Public Radio for the Central Kenai Peninsula
Play Live Radio
Next Up:
0:00 0:00
Available On Air Stations
Support public radio — donate today!

Ex-Facebook employee Frances Haugen testifies before Senate panel


How could action by Congress bring changes to Facebook? Former employee Frances Haugen told her story before a Senate committee yesterday. As we've heard all week, she left the company with documents showing Facebook's internal concerns about their products.


FRANCES HAUGEN: The choices being made inside of Facebook are disastrous - for our children, for our public safety, for our privacy and for our democracy. And that is why we must demand Facebook make changes.

INSKEEP: Now, Facebook has rejected that portrayal. But this week on NPR, we have heard a U.S. senator talk of regulating the company and a Facebook executive saying they would welcome regulation. NPR's Shannon Bond covers Facebook, which is - we should disclose - among NPR's financial supporters. We cover them like any other company. And so Shannon is here. Good morning.

SHANNON BOND, BYLINE: Good morning, Steve.

INSKEEP: What is the basic problem as Haugen sees it?

BOND: Well, she says Facebook consistently makes choices in the pursuit of growth, even when that risks harming its own users.


HAUGEN: It is about Facebook choosing to grow at all costs, becoming an almost trillion-dollar company by buying its profits with our safety.

BOND: And, you know, Steve, we have heard from Facebook critics before, but I think what makes Haugen different is that, you know, she came to this committee armed with inside knowledge and this huge trove of internal research with some, you know, troubling findings, including surveys of some teen users of Instagram who say, you know, the app exacerbates problems like depression and eating disorders. And then she used these documents to make the case - it's time to regulate Facebook as a matter of public safety, like Big Tobacco, which is a comparison that lots of lawmakers jumped on.

INSKEEP: Now, we should mention - she said, Facebook growing at all costs. Facebook, when they were on the program, were pointing out there have been occasions where they've restrained some of their growth in ways that they said would be less harmful, would be helpful to people. But still, they grow. Still, they use what they use. What causes these bad decisions by Facebook, as Haugen would describe them?

BOND: Well, she focused in on Facebook's engagement-based algorithms. That's her area of expertise. You know, the way that works is, when you're on Facebook or Instagram, if a post gets a lot of interactions, comments, likes, it's spread more widely. It's featured more prominently, the idea being that keeps people interested in using the apps. But Haugen cited Facebook's own research showing that focusing on engagement also tends to amp up the most sensational and extreme posts. So, for example, people might be looking for healthy recipes, but then they start seeing posts about anorexia. She says it's even fueling ethnic violence in places like Ethiopia. And she says Facebook needs to be pressured to fix it.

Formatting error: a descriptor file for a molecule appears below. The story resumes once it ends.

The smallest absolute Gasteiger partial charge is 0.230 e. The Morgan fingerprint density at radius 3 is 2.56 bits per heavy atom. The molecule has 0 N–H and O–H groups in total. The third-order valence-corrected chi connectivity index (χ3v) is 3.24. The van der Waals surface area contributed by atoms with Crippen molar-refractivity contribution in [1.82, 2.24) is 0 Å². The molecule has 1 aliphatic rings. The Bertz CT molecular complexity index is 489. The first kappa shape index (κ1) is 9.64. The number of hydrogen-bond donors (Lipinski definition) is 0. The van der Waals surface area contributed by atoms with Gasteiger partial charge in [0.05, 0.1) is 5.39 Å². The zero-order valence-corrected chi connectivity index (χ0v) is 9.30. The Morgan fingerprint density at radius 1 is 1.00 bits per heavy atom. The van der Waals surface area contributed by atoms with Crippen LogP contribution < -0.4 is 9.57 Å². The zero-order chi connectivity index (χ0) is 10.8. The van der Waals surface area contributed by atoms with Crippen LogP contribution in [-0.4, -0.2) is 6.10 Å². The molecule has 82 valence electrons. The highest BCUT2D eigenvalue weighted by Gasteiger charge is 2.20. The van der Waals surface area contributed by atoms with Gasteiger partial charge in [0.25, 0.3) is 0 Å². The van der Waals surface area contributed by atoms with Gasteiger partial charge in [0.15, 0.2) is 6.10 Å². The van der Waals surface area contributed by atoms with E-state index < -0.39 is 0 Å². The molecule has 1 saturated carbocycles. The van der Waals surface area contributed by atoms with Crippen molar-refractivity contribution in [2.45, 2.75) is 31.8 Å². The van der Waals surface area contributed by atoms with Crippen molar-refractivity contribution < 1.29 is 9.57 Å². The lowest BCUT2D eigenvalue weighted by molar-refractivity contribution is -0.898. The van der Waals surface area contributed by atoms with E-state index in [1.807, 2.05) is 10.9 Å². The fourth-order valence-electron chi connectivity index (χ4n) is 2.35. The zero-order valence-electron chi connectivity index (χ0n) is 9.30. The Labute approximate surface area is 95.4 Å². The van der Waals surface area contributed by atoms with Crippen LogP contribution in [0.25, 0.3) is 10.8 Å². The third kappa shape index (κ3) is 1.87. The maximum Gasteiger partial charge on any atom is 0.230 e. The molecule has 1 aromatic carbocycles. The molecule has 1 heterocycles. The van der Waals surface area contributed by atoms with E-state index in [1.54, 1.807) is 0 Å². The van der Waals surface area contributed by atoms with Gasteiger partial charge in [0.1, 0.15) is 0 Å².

HAUGEN: They have 100% control over their algorithms, and Facebook should not get a free pass on choices it makes to prioritize growth and virality and reactiveness over public safety.

INSKEEP: But now we get to the complicated part. What might action from Congress look like that could have a practical effect?

BOND: Well, senators asked Haugen what they should do. She says they should focus on these algorithms and holding the company responsible for their impacts. She also says they should demand more transparency. But the question is, you know, did any of these proposals actually move forward?

INSKEEP: Well, as we wait to find out, what is Facebook saying?

BOND: Well, hours after the hearing, we finally heard from CEO Mark Zuckerberg. He hasn't spoken about this before. In an email to staff, he didn't mention Haugen by name, but he said many of her claims don't make sense and that Facebook cares deeply about these issues, like safety and mental health, and he repeated his own calls for updated regulations. We also heard a spokesman during the hearing sort of downplaying Haugen's role, so that's another pushback we've heard from the company.

INSKEEP: Shannon, thanks so much. Really appreciate it.

BOND: Thanks, Steve.

INSKEEP: That's NPR's Shannon Bond. Transcript provided by NPR, Copyright NPR.

Steve Inskeep is a host of NPR's Morning Edition, as well as NPR's morning news podcast Up First.
Shannon Bond is a business correspondent at NPR, covering technology and how Silicon Valley's biggest companies are transforming how we live, work and communicate.